We strongly encourage majors and minors in French to study abroad, and we support the goals of those who are interested in business, government, sociology, etc., where the need for individuals competent in foreign languages is increasing constantly. We believe such students should study a foreign language at least through FRE-251 and then spend a semester abroad taking courses in their area of specialization. French students are encouraged to participate in approved programs in Dijon, Nantes, Paris, Bamako, Fort Dauphin Antanarivo and Dakar.
- IES Abroad Nantes
- IES Abroad Paris - Business and International Affairs
- IES Abroad Paris - French Studies
- LAC - French in Montpellier
- Champlain College Montreal
SIT - Study Abroad
- Health, gender and community empowerment in Bamako, Mali
- Biodiversity and natural resource management in Fort Dauphin, Madagascar
- National Identity and social change in Antanarivo, Madagascar
- International development in Dakar, Senegal
- National identity and the arts in Senegal
Gusties Exploring La Francophonie
Kalyna Rieland- Dakar, Senegal
Caroline David- Montpellier, France
My name is Caroline David and I am a Honors Psychological Science and Religion double major. I graduated in May 2016. During the spring semester of my junior year, I studied abroad in Montpellier, France.
I have heard French since I was a baby- my father is French and moved to the US when he was in his twenties. My entire paternal family still lives in France, so I was hoping to find a place to study abroad that would facilitate travel to visit everyone.
The LAC program in Montpellier is organized by the University of Minnesota, but there were many students from the U, Penn State, and several liberal arts colleges in the US. This program was a perfect fit for me: they offered integrated classes with other French students (in which you are the only or one of very few Americans, as opposed to taking classes for only Americans), I could live with a host family, and Montpellier is a beautiful city in southern France that is conveniently about an hour by train from my grandparents :)
My host parents, Claude and Chantal, were integral to my experience in France. They were more than happy to correct my grammar and made delicious food. They also frequently had dinner guests, which allowed me to converse with many people with different accents about a wide variety of subjects (I can now talk about life insurance in French…handy). We had a lot of fun joking at dinner, making orange marmalade, watching the news, and even assembling Ikea furniture (always a relationship builder).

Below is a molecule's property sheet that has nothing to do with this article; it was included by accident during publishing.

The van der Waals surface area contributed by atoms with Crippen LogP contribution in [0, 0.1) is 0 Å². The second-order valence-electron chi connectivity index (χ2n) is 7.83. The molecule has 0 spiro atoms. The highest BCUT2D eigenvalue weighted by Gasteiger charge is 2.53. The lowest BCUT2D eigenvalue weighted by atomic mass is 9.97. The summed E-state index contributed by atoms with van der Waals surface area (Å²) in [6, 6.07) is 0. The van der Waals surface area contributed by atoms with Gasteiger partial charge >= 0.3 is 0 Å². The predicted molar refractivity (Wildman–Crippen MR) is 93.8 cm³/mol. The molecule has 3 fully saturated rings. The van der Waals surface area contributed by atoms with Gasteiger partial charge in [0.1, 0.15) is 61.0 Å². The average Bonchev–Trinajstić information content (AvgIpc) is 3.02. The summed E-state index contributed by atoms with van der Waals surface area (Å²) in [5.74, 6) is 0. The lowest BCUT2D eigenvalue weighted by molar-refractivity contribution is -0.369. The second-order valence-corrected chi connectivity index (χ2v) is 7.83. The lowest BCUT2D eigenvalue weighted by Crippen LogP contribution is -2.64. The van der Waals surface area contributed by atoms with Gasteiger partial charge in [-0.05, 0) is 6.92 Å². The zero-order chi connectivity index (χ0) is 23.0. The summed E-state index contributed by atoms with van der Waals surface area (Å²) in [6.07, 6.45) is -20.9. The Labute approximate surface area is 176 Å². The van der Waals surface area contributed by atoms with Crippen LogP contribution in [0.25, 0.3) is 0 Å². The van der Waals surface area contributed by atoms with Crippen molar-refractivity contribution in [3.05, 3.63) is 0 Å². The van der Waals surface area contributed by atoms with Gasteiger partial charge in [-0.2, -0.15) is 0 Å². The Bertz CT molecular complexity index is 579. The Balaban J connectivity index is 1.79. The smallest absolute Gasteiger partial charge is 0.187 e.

Montpellier is home to a large number of international students, many of whom go to Université Paul Valery, where LAC students attend classes. I met students from other programs in the US as well as many European Erasmus students. I decided to take completely different classes from what I had been taking at Gustavus, including political science, 16th-18th century history of France, a class about immigration, grammar, academic writing, and sociology. It was an awesome continuation of my liberal arts education at Gustavus, and I learned about France in a deeper way than I had through my experiences with my French family. I learned about the election system, and even went with my host parents when they voted. I made friends with a cafeteria worker who asked me to translate a menu to prepare for a visit from American administrators. I learned about the French education system firsthand, and took my first oral exam for my history class.
When I wasn’t in class or hanging out with my host family, I spent a lot of time exploring sunny Montpellier. It’s an old city with rich history from the period of conflict between Catholics and Protestants. There are tons of shops and windy streets, delicious ice cream, and it’s sunny probably 300 days a year.
I learned a lot about the world and myself during my time abroad. It was really refreshing to me to delve deeper into my love of France, beyond baguettes, family traditions, and chèvre. My time in France also inspired my senior religion thesis about the headscarf debate in France. Studying abroad really allowed me to embrace my independence, navigate new situations, and help me feel connected to all kinds of people